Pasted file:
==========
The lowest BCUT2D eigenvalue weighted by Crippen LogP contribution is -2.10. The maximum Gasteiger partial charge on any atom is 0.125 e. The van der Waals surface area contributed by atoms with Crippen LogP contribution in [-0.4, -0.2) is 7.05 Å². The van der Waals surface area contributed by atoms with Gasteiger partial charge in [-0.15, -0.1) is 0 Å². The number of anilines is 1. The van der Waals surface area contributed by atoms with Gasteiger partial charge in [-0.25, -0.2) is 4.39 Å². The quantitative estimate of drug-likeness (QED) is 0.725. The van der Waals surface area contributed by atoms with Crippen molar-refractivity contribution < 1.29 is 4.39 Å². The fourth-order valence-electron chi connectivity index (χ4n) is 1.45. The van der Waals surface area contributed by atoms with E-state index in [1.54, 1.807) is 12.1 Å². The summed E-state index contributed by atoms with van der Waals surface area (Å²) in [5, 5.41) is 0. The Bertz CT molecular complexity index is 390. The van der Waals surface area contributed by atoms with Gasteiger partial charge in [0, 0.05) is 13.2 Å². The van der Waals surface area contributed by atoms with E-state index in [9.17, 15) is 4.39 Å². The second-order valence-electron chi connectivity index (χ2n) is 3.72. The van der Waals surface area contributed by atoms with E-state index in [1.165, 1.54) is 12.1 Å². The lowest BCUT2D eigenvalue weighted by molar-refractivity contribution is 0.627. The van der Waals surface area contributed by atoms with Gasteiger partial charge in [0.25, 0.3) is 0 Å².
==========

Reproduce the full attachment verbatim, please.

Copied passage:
The lowest BCUT2D eigenvalue weighted by Crippen LogP contribution is -2.10. The maximum Gasteiger partial charge on any atom is 0.125 e. The van der Waals surface area contributed by atoms with Crippen LogP contribution in [-0.4, -0.2) is 7.05 Å². The van der Waals surface area contributed by atoms with Gasteiger partial charge in [-0.15, -0.1) is 0 Å². The number of anilines is 1. The van der Waals surface area contributed by atoms with Gasteiger partial charge in [-0.25, -0.2) is 4.39 Å². The quantitative estimate of drug-likeness (QED) is 0.725. The van der Waals surface area contributed by atoms with Crippen molar-refractivity contribution < 1.29 is 4.39 Å². The fourth-order valence-electron chi connectivity index (χ4n) is 1.45. The van der Waals surface area contributed by atoms with E-state index in [1.54, 1.807) is 12.1 Å². The summed E-state index contributed by atoms with van der Waals surface area (Å²) in [5, 5.41) is 0. The Bertz CT molecular complexity index is 390. The van der Waals surface area contributed by atoms with Gasteiger partial charge in [0, 0.05) is 13.2 Å². The van der Waals surface area contributed by atoms with E-state index in [9.17, 15) is 4.39 Å². The second-order valence-electron chi connectivity index (χ2n) is 3.72. The van der Waals surface area contributed by atoms with E-state index in [1.165, 1.54) is 12.1 Å². The lowest BCUT2D eigenvalue weighted by molar-refractivity contribution is 0.627. The van der Waals surface area contributed by atoms with Gasteiger partial charge in [0.25, 0.3) is 0 Å².